Medical treatment is an essential component of COVID recovery. Depending on your condition, you may have any combination of pulmonologists, cardiologists, physicians, nurses, therapists, and surgeons involved in your care.

If you develop a heart condition from COVID, for example, a cardiologist and other heart specialists will likely become involved in your care. If you have any preexisting conditions, your care team will continue treating you for those as well as take extra precautions related to COVID.

Medical monitoring is one vital part of care for everyone in recovery. You can expect nurses and staff to check your vitals often. They can detect changes in your temperature, heart rate, blood pressure, respiration, and oxygen levels early, which allows for quick response.

Medical treatment might also include ongoing care for COVID-related side effects, such as:

  • IV antibiotics for pneumonia
  • IV nutrition for deficiencies
  • SMedication for blood clots
  • Supplementary oxygen, and more

In addition to medical care, therapies such as occupational and physical therapy play a vital role in COVID recovery programs.

Occupational Therapy

In occupational therapy, you can work on getting back to routine tasks. Your therapist helps you navigate issues like weakness and fatigue so you can return to your basic daily activities.

Your therapist can teach you modifications to your regular routines that help you adapt to new challenges presented by lingering symptoms of the virus. If you get fatigued easily, for example, your therapist can work with you on energy conservation techniques. They may have you gradually increase the length of time you spend daily on tasks.

Physical Therapy

Physical therapy is beneficial for many COVID patients. This type of therapy addresses your physical abilities, such as your ability to move and your muscular strength.

Your physical therapist may use manual and mechanical techniques to build your aerobic and strength capacity. They address common COVID-related concerns like weakness and fatigue and help manage oxygen saturation.

Speech and Language Therapy

One common concern of coronavirus recovery is breathing difficulties. A speech and language pathologist can help you breathe more efficiently. They teach many techniques like pursed-lip breathing to address shortness of breath and anxiety.

A speech therapist can also address communication and swallowing challenges. Swallow training can, in turn, help you avoid the dehydration and nutrition deficiencies that often accompany swallowing challenges.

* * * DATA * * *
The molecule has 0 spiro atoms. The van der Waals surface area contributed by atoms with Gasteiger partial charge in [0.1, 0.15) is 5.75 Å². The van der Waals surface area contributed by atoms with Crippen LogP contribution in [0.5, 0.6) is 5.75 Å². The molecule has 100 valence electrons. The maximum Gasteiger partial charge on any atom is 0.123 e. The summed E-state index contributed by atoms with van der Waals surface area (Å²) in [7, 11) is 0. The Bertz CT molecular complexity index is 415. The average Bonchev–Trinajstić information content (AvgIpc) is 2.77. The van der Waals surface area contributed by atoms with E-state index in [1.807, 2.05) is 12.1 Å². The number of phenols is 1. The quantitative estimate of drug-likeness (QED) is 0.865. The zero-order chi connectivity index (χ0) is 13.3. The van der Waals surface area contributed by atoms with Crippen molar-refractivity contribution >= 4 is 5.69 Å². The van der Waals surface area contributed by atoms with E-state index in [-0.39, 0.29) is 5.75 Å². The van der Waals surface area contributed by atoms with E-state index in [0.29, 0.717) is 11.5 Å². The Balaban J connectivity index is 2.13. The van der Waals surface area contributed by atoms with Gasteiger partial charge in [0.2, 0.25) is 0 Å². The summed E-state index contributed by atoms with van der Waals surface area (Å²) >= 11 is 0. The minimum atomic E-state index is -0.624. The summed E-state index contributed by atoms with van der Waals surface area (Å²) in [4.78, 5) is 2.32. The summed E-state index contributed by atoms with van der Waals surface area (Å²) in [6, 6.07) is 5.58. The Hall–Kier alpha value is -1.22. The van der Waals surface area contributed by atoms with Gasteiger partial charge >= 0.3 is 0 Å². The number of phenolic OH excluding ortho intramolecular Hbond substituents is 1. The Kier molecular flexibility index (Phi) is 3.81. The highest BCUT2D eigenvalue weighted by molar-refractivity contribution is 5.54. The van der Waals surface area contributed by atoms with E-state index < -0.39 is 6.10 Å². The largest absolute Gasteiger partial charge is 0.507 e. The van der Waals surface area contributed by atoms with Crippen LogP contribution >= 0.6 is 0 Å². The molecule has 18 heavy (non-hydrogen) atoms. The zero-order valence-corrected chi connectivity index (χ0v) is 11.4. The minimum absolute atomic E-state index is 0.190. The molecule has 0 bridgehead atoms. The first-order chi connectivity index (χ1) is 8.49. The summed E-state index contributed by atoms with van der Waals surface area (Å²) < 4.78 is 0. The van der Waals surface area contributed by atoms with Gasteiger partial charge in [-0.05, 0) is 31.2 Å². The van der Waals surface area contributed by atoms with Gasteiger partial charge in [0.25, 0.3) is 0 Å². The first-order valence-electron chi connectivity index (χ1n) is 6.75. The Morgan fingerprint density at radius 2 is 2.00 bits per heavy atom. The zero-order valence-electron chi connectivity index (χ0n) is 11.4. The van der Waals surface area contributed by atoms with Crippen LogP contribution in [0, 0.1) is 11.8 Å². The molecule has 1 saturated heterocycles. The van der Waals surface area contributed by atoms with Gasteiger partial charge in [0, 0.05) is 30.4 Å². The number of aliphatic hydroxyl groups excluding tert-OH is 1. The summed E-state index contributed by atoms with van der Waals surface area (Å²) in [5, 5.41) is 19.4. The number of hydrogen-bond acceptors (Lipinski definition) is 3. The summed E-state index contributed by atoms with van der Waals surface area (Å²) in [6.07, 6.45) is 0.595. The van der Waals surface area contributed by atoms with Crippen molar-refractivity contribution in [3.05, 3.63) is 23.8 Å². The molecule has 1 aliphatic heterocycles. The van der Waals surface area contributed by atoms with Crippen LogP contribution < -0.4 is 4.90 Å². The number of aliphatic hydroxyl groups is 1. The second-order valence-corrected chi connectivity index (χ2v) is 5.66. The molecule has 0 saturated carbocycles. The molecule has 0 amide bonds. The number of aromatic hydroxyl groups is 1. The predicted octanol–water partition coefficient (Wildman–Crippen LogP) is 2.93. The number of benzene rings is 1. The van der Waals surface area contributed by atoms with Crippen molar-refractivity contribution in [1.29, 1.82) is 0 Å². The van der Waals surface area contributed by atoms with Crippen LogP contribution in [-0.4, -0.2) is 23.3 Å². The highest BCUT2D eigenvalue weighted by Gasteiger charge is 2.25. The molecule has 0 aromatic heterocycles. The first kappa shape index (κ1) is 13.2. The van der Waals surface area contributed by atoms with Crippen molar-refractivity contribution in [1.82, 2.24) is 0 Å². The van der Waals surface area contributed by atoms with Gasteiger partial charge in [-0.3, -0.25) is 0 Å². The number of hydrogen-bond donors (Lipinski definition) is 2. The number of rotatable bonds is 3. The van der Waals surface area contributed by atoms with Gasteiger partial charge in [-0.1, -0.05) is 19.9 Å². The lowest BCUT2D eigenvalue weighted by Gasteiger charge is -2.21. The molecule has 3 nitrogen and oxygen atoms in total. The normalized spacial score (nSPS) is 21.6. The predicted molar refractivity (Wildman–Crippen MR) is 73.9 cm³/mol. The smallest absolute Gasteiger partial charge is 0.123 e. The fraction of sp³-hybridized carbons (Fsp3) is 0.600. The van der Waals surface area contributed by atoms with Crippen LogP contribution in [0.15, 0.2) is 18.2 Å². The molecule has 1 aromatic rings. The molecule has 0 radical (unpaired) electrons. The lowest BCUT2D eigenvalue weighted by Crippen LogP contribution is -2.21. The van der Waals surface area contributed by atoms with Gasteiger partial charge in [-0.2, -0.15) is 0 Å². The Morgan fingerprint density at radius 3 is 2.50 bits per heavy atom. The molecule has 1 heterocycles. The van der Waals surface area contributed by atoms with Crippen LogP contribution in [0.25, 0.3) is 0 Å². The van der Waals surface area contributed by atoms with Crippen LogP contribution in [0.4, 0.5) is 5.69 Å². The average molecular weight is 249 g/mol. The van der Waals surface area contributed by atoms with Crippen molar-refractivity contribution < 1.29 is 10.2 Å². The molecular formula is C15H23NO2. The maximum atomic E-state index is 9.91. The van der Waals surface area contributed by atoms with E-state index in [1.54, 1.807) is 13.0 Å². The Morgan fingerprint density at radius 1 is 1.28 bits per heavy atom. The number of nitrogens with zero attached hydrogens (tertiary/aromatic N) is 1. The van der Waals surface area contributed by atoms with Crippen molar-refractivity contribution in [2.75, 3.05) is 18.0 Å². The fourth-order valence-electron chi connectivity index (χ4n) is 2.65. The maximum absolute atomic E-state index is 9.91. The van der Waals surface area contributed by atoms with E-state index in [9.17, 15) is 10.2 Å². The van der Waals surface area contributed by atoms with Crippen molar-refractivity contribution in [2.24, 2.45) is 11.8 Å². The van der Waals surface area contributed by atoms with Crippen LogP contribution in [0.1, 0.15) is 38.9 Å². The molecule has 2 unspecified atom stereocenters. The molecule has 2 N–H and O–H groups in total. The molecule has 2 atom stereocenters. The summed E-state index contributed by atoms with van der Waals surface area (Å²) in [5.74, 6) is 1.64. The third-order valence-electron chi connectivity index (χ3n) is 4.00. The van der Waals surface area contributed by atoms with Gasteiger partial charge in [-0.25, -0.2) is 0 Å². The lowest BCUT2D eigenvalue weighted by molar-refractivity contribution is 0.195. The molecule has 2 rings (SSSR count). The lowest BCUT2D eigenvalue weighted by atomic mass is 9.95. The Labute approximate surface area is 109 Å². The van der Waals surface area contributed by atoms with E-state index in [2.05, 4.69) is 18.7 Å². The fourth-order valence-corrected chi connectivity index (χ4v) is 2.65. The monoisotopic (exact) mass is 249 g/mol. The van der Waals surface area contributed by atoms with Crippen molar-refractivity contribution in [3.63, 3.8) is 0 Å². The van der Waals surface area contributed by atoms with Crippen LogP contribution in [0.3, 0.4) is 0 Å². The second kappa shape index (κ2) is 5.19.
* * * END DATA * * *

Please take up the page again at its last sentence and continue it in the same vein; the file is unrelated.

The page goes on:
The challenges of COVID not only affect your body but also your mental state. Isolation, mood changes, and cognitive impairment can have a serious impact on your life. Because of this, counseling is an integral part of COVID recovery programs. Therapists work closely with you, your nurses, and CNAs to help address your cognitive and emotional concerns.

A good COVID recovery program addresses your ongoing concerns from numerous angles so you can return to normal living as soon as possible.

New COVID Recovery Program at Rehab Select

Rehab Select has opened special coronavirus recovery units for post-COVID nursing home patients. Their specialty recovery program is designed specifically to help COVID-19 patients regain strength and get back to normal following infection.

The program consists of individualized care plans delivered by a team of experienced medical providers. A dedicated team of physicians, nurse practitioners, physical therapists, occupational therapists, pulmonologists, and psychologists provide comprehensive care.

Rehab Select is proud to offer supplementary telehealth evaluations through a partnership with CODA/PTA. This telemedicine program expands your access to practitioners with COVID experience.

To find out if you or a loved one qualify for the COVID recovery program, contact Rehab Select online or over the phone. Or schedule a tour here.

Guide: Managing Lingering Symptoms of COVID

Topics: COVID Recovery